HCPLive

Perceived Weight Gain Accurate for New Contraceptive Users

 
TUESDAY, Jan. 22 (HealthDay News) -- For new contraceptive users, perceived weight gain, reported by about one-third of users, often represents actual weight gain, according to a study published in the January issue of the American Journal of Obstetrics & Gynecology.

Ashley M. Nault, from the Washington University School of Medicine in St. Louis, and colleagues analyzed self-reported weight change data from 4,133 new contraceptive method users at three, six, and 12 months after enrollment. To assess the validity of self-reported weight gain, data were examined for a subgroup of participants with objective weight measurements at baseline and 12 months.

The researchers found that weight gain was perceived by 34 percent of participants. Implant users and depot medroxyprogesterone acetate users were more likely to report perceived weight gain than copper intrauterine device users (relative risk, 1.29 and 1.37, respectively). There was a mean actual weight gain of 10.3 pounds in women who perceived weight gain. The sensitivity of perceived weight gain was 74.6 percent and the specificity was 84.4 percent.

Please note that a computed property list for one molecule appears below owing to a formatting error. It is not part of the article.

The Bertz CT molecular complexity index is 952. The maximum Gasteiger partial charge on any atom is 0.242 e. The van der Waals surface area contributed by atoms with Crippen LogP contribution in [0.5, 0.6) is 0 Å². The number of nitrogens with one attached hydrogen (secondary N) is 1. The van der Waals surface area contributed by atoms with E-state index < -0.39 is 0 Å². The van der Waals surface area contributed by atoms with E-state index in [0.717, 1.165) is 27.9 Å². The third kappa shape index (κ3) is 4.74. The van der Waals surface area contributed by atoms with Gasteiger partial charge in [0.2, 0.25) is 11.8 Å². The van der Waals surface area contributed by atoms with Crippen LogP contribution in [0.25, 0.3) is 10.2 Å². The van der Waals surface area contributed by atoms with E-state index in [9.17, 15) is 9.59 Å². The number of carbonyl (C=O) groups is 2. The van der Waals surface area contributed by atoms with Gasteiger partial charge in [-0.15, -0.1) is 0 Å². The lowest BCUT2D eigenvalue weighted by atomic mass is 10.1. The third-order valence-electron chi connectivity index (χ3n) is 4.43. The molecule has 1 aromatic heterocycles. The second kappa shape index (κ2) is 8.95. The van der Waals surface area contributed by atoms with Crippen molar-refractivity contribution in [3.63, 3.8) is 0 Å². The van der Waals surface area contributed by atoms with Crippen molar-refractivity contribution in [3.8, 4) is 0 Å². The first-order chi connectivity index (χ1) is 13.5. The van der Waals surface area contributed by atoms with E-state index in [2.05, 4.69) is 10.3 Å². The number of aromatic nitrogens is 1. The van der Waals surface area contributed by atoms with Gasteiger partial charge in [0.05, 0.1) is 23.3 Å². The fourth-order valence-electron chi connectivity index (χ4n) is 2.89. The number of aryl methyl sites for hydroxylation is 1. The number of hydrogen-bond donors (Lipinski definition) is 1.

"In conclusion, self-reported weight change is easy to obtain and in most women represents true weight gain," the authors write. "The perception of weight gain is clinically important because it may affect a woman's satisfaction with her contraceptive method or influence a woman's decision to continue the use of the method."

Two authors disclosed financial ties to the pharmaceutical industry.
 

Abstract
Full Text


Copyright © 2013 HealthDay. All rights reserved.
 
 

Most Popular

Recommended Reading

Making the transition from transfemoral to transradial access may provide longterm benefits for acute coronary syndrome patients, but changing years of training to the newer method also figures to be a longterm project for the cardiac community.
For patients with acute coronary syndrome there has been one longstanding treatment method which doctors have used for many years. In recent years interventional cardiologists have been looking at whether a fresh approach might be best for this patient group.
What is currently considered to be the “gold standard” for post-shoulder surgery pain management may not be as effective as what once was believed.
While supplemental feeding of wildlife may seem beneficial for animals, a new study suggests that it has the potential to increase the spread of infectious diseases to humans.
$vAR$